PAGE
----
Front Back .Wirisformula{ margin:0 !important; padding:0 !important; vertical-align:top !important;} Metabolism The sum total of all the chemcial reactions that go on in living cells. Energy metabolism includes all the reactions by which the body obtains and spends energy from food. Example: Nutrients provide the body with FUEL and follows them through a series of reactions that release energy from their chemical bonds. As the bonds break, they release energy in a controlled version of the process by which wood burns in a fire. Energy metabolism All of the chemical reactions through which the human body acquires and spends energy from food Anabolism Small compounds joined together to make largers ones; energy must be used in order to do this Ana = up Catabolism Larger compounds BROKEN down into smaller ones; energy is RELEASED kata = down Coupled reactions Energy released from the breakdown of a large compounds is used to drive other reactions ATP Adenosine triphosphate; energy currency of the body -- produced when large compounds are broken down ATP is used to make large compounds from smaller ones. Ribosomes Cellular machinery used to make proteins Mitochondria Where energy is derived from fat, CHO, protein via TCA cycle, electron transport chain Coenzyme Complex organic molecules that work with enzymes to facilitate the enzymes' activity. Many coenzymes have B vitamins as part of their structures. co = with Cofactor The general term for substances that facilitate enzyme action is cofactors; they include both organic coenzymes such as vitamins and inorganic substances such as minerals Enzymes Protein catalysts - proteins that facilitate chemical reactions without being changed in the process Metalloenzyme Enzymes that contain one or more minerals as part of their stru Continue reading >>

Biochemistry

Biochemistry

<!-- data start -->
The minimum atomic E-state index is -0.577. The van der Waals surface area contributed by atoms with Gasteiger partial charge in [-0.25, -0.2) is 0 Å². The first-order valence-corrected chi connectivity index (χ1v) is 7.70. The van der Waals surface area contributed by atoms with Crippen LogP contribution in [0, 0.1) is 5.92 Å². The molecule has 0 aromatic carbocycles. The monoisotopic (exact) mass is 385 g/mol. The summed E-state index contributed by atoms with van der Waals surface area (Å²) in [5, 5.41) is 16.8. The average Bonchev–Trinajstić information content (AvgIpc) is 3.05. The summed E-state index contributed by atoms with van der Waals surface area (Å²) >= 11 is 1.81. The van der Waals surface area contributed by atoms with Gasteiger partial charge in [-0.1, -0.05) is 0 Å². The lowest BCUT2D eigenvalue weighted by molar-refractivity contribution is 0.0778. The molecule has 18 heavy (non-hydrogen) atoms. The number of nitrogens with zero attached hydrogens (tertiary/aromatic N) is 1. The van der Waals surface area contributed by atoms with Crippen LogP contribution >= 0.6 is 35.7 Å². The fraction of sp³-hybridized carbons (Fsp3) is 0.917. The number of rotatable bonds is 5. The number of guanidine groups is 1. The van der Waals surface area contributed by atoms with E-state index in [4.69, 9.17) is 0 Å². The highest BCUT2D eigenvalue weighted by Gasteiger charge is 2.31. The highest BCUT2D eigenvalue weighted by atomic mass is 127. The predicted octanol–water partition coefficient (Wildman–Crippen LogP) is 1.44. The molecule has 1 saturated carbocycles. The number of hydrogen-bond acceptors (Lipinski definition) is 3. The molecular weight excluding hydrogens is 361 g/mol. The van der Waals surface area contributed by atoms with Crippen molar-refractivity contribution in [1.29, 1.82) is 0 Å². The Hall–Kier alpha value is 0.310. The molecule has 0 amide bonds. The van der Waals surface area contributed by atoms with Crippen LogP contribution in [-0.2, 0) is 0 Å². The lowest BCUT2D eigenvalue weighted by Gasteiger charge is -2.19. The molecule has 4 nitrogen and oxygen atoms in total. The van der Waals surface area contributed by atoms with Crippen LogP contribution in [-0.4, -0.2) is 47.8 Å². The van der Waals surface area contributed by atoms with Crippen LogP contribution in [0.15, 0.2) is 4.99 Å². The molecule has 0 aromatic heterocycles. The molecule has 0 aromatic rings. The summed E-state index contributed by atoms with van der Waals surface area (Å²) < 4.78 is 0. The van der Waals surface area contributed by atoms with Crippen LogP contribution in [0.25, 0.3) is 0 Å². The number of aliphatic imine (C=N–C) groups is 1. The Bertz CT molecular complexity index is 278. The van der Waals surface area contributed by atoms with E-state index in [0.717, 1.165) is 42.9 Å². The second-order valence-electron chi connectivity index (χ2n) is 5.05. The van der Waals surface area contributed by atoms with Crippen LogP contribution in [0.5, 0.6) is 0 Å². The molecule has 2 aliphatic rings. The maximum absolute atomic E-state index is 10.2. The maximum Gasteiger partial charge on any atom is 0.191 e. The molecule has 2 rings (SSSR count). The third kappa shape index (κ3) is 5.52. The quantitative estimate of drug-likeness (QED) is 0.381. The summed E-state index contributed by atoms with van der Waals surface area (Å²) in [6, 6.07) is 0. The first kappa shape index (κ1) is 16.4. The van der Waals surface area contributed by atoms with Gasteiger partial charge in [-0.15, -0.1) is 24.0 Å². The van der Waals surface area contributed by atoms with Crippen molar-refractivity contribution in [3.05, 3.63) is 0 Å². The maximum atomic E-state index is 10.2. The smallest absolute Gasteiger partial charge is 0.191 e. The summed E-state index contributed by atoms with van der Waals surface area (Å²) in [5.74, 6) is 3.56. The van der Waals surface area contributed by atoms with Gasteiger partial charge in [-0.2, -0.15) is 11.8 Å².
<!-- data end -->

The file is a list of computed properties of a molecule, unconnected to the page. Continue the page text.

Sort what is the regulation of the citric acid cycle The citric acid cycle is regulated mostly by substrate availability, product inhibition and by some cycle intermediates. • pyruvate dehydrogenase: is inhibited by its products, acetyl-CoA and NADH • citrate synthase: is inhibited by its product, citrate. It is also inhibited by NADH and succinyl-CoA (which signal the abundance of citric acid cycle intermediates). • isocitrate dehydrogenase and a-ketoglutarate dehydrogenase: like citrate synthase, these are inhibited by NADH and succinyl-CoA. Isocitrate dehydrogenase is also inhibited by ATP and stimulated by ADP. All aforementioned dehydrogenases are stimulated by Ca2+. This makes sense in the muscle, since Ca2+ release from the sarcoplasmic reticulum triggers muscle contraction, which requires a lot of energy. This way, the same "second messenger" activates an energy-demanding task and the means to produce that energy. What is the regulation of fatty acid metabolism Acyl-CoA movement into the mitochondrion is a crucial factor in regulation. Malonyl-CoA (which is present in the cytoplasm in high amounts when metabolic fuels are abundant) inhibits carnitine acyltransferase, thereby preventing acyl-CoA from entering the mitochondrion. Furthermore, 3-hydroxyacyl-CoA dehydrogenase is inhibited by NADH and thiolase is inhibited by acetyl-CoA, so that fatty acids wil not be oxidized when there are plenty of energy-yielding substrates in the cell. Explain in overview the metabolic reactions in the body that lead to the formation of ketone bodies (Ketogenesis). Ketogenesis is the process by which ketone bodies are produced as a result of fatty acid breakdown. Ketone bodies are produced mainly in the mitochondria of liver cells, and synthesis can occur in response to una Continue reading >>